This is an essay I wrote a few years back, and I’ve decided to post it here in honor of the return of someone special. I hope no one attempts to plagiarize this work, as that would make me vomit in disappointment. The hyperlink was the only change made. The following is the entirety of the essay:
Nature held great importance to Robert Frost and is vividly depicted throughout his poems. His 1916 blank-verse work “Birches” is filled with images of the trees as bent from both an ice-storm and from a young boy’s swinging, and contains a somber, reflective quality as the speaker reveals that he once was such a swinger of birches. Frost’s use of form, variation in tone, and figurative language contribute to the theme of imagination and will contrasted with obligations and reality.
The poem’s form is ironically structured rather than imaginative and creative, but this constraint aids in delivering a clear theme. The unrhymed iambic pentameter is formal but gives the reader a sense of structure that could otherwise be less effective at delivering the message due to distraction. Typically the lines are end-stopped and when Frost deviates from this it is usually for emphasis, such as when he says, “Often you must have seen them / Loaded with ice a sunny winter morning” (5-6). This calls the reader’s attention to the speaker’s personal tone and his beginning image of the reality of the ice-storm. Caesuras are prevalent and also used for emphasis. For example, the statement “but swinging doesn’t bend them down to stay / As ice-storms do…” calls attention to the permanence and invasive nature of reality (4-5). Another example of this is seen when he says, “May no fate willfully misunderstand me / And half grant what I wish and snatch me away / Not to return…” (50-53). Setting aside the last portion relates a fear of the permanent reality of death. This form is effective at drawing focus to important parts of the poem.
The transmutation of tone emphasizes the disparate nature of imagination and reality. The tone is clearly approving when the playful swinging of the birches takes place and much more blunt when reality is described, as shown in lines 22-24:
But I was going to say when Truth broke in
With all her matter-of-fact about the ice-storm,
I should prefer to have some boy bend them
The use of the harsh term “matter-of-fact” expresses the cold and distant feeling of reality but the preference of bending the birches seems uplifting and redeeming. The speaker would rather the boy’s games be only “what he found himself” and could do on his own (26). That “one could do worse than be a swinger of birches” seems to be a positive conclusion drawn from experience (59). However, this approval of fantasy is undermined by the reality of the destructive ice-storms. The speaker’s tone is almost mournful when he says he dreams of going back to being a “swinger of birches” (42). The suggestion is of a death of dreams to the considerations and “pathless wood” of life and such a loss saddens the conveyor, depicted in his sorrow that life “burns” and “tickles” and that “one eye is weeping / From a twig’s having lashed across it open” (45-47).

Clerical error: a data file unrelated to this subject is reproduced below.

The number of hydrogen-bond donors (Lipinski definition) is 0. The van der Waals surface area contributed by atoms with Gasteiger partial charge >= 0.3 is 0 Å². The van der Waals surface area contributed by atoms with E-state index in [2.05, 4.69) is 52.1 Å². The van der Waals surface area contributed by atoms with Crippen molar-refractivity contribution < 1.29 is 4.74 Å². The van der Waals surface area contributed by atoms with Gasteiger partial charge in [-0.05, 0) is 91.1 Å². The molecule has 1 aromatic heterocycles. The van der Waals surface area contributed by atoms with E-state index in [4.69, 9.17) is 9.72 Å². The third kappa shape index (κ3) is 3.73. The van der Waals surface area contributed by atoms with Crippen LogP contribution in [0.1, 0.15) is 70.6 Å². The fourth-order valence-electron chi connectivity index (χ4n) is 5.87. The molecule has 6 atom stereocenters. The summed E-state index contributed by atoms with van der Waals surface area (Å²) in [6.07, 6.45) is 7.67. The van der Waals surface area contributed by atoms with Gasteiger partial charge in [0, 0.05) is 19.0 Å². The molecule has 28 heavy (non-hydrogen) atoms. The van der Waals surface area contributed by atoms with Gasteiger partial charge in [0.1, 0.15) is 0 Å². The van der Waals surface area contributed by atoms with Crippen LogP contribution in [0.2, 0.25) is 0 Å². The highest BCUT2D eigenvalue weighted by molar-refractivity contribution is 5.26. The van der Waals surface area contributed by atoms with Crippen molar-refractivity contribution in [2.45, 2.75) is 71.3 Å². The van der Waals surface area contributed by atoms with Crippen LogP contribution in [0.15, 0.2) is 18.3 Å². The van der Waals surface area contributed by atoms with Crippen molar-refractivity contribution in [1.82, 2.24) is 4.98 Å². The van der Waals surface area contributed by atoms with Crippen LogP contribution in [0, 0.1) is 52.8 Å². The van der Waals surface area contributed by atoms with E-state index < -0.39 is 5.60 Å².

The figurative language found in the poem helps to depict the difference in fantasy and reality. Metaphors abound and show contrast, such as the birches bent by the boy leaning across the “lines of straighter darker trees” (2). The beautiful syllogism used in describing the broken ice crystals as the fallen “inner dome of heaven” reflects a fragility and a crashing back to reality (13). Frost uses a simile of the bent trees being “like girls on hands and knees that throw their hair / Before them over their heads to dry in the sun” (20-21), which favorably turns the trees into images of beauty. The speaker’s conclusion that he would like to “go by climbing a birch tree” in lines 54-57 is a resignation to fantasy and dreams in a figurative image of death.
Through effective form, switches in tone, and figurative language, Frost expresses the importance of imagination and a disapproval of constraining reality. Despite this emphasis on dreams and free will, Frost seems to condone an embrace of some forms of structure and reality; though the speaker would like to “go by climbing a birch tree” (54), he would have the tree “[dip] its top and set [him] down again” (57), bringing him back to reality. After all, “Earth’s the right place for love” and he does not “know where it’s likely to go better” (52-53). Frost seems to be telling us to dream, but appreciate simplicity and that which is available in the world.